Dr. Syun-Ichi Akasofu has been the Director of the International Arctic Research Center of the University of Alaska Fairbanks since its establishment in 1998. He has been Professor of Geophysics since 1964. Dr. Akasofu has published more than 550 professional journal articles, authored and co-authored 10 books and has been the invited author of many encyclopedia articles. He has collaborated with numerous colleagues nationally and internationally, and has guided nine students to their Ph.D. degrees.
He is certainly well qualified scientifically to present his perspective on climate change. He has completed several articles on this subject; e.g.
His contribution as a guest weblog follows:
Global Warming and the Little Ice Age
Many studies of the present global warming focus only on changes during the last 100 years or so, or after 1975 (based on satellite data). By extending records back for 100-200 years (however inaccurate the data may be, compared with satellite data) based on related publications, it has become clear that the present warming research is inadequate. This is because there has been a change of the temperature with an almost constant rate (about +0.5Â°C/100 years) from about 1800, or even much earlier, to the present. Since the increase began well before the rapid increase of CO2 in about 1940, this warming trend is likely to be a natural change.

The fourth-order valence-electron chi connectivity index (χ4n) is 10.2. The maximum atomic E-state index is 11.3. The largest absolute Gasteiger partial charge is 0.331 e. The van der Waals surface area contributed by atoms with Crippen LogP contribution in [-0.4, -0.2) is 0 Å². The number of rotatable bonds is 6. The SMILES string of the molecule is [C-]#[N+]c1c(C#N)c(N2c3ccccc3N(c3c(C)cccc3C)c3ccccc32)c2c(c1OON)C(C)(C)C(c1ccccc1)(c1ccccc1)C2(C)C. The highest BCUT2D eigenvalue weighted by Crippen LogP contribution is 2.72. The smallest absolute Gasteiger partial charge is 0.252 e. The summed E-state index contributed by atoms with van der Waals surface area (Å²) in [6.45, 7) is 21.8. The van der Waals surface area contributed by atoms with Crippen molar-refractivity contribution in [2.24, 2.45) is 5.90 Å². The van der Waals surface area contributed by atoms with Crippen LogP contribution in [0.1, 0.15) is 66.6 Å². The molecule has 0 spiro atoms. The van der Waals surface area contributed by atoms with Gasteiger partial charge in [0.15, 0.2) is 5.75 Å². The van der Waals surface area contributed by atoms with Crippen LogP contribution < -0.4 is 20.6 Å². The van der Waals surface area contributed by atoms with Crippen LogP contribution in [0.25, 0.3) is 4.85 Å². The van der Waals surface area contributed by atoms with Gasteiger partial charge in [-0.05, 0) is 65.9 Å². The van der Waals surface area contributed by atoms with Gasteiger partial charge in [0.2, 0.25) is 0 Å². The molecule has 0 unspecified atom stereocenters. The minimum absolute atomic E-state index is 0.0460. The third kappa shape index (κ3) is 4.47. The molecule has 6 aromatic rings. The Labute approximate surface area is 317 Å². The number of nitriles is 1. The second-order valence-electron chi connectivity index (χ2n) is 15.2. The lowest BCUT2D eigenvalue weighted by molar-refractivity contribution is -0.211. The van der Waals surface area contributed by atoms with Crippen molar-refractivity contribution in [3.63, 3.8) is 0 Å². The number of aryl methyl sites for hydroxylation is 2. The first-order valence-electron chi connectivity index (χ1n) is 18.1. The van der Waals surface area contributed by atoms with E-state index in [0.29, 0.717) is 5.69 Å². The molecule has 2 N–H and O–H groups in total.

One possible cause of the linear increase may be that the Earth is still recovering from the Little Ice Age. World glaciers and sea ice in the Arctic Ocean have been receding since 1800 or earlier; these are not just recent phenomena. It seems to me that most climate researchers are so caught up in the CO2 effect, the Little Ice Age has been all but forgotten.
In addition, multi-decadal oscillations were in a positive phase (~+0.1Â°C/10 years) during the last 30 years or so of the last century. These trends should be subtracted from the temperature data during the last 100 years.
Thus, there is a possibility that only a fraction of the present warming trend may be attributed to the greenhouse effect resulting from human activities. This conclusion is contrary to the IPCC (2007) Report, which states that âmostâ? of the present warming (+0.7Â°C/100 years) is due to the greenhouse effect.
It is urgent that natural changes be correctly identified and removed accurately from the presently ongoing changes in order to find the contribution of the greenhouse effect. Some details are given at: http://www.iarc.uaf.edu/highlights/2007/akasofu_3_07/index.php